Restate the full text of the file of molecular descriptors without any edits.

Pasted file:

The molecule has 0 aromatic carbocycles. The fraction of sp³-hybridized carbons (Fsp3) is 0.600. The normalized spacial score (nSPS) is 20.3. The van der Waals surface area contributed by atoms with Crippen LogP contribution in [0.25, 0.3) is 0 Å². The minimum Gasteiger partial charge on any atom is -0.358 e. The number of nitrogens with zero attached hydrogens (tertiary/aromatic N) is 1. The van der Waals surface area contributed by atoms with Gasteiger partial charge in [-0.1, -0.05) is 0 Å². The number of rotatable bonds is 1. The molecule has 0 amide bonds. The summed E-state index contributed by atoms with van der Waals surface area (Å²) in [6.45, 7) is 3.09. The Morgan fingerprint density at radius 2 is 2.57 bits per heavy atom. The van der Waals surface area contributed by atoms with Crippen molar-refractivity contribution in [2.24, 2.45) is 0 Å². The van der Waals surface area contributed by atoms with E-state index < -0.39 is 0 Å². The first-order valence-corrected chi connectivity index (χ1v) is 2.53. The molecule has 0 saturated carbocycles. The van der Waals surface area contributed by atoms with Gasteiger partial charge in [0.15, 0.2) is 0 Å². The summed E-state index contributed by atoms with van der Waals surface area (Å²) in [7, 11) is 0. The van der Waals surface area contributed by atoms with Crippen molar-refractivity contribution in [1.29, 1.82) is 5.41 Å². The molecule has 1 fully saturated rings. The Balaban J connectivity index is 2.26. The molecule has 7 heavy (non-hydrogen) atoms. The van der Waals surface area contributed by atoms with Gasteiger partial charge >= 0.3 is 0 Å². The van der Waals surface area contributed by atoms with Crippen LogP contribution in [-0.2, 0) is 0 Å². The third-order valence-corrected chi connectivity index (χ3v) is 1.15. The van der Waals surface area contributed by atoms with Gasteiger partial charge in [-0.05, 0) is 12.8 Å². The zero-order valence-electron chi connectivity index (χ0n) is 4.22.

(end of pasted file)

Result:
The molecule has 0 aromatic carbocycles. The fraction of sp³-hybridized carbons (Fsp3) is 0.600. The normalized spacial score (nSPS) is 20.3. The van der Waals surface area contributed by atoms with Crippen LogP contribution in [0.25, 0.3) is 0 Å². The minimum Gasteiger partial charge on any atom is -0.358 e. The number of nitrogens with zero attached hydrogens (tertiary/aromatic N) is 1. The van der Waals surface area contributed by atoms with Gasteiger partial charge in [-0.1, -0.05) is 0 Å². The number of rotatable bonds is 1. The molecule has 0 amide bonds. The summed E-state index contributed by atoms with van der Waals surface area (Å²) in [6.45, 7) is 3.09. The Morgan fingerprint density at radius 2 is 2.57 bits per heavy atom. The van der Waals surface area contributed by atoms with Crippen molar-refractivity contribution in [2.24, 2.45) is 0 Å². The van der Waals surface area contributed by atoms with E-state index < -0.39 is 0 Å². The first-order valence-corrected chi connectivity index (χ1v) is 2.53. The molecule has 0 saturated carbocycles. The van der Waals surface area contributed by atoms with Gasteiger partial charge in [0.15, 0.2) is 0 Å². The summed E-state index contributed by atoms with van der Waals surface area (Å²) in [7, 11) is 0. The van der Waals surface area contributed by atoms with Crippen molar-refractivity contribution in [1.29, 1.82) is 5.41 Å². The molecule has 1 fully saturated rings. The Balaban J connectivity index is 2.26. The molecule has 7 heavy (non-hydrogen) atoms. The van der Waals surface area contributed by atoms with Gasteiger partial charge >= 0.3 is 0 Å². The van der Waals surface area contributed by atoms with Crippen LogP contribution in [-0.2, 0) is 0 Å². The third-order valence-corrected chi connectivity index (χ3v) is 1.15. The van der Waals surface area contributed by atoms with Gasteiger partial charge in [-0.05, 0) is 12.8 Å². The zero-order valence-electron chi connectivity index (χ0n) is 4.22.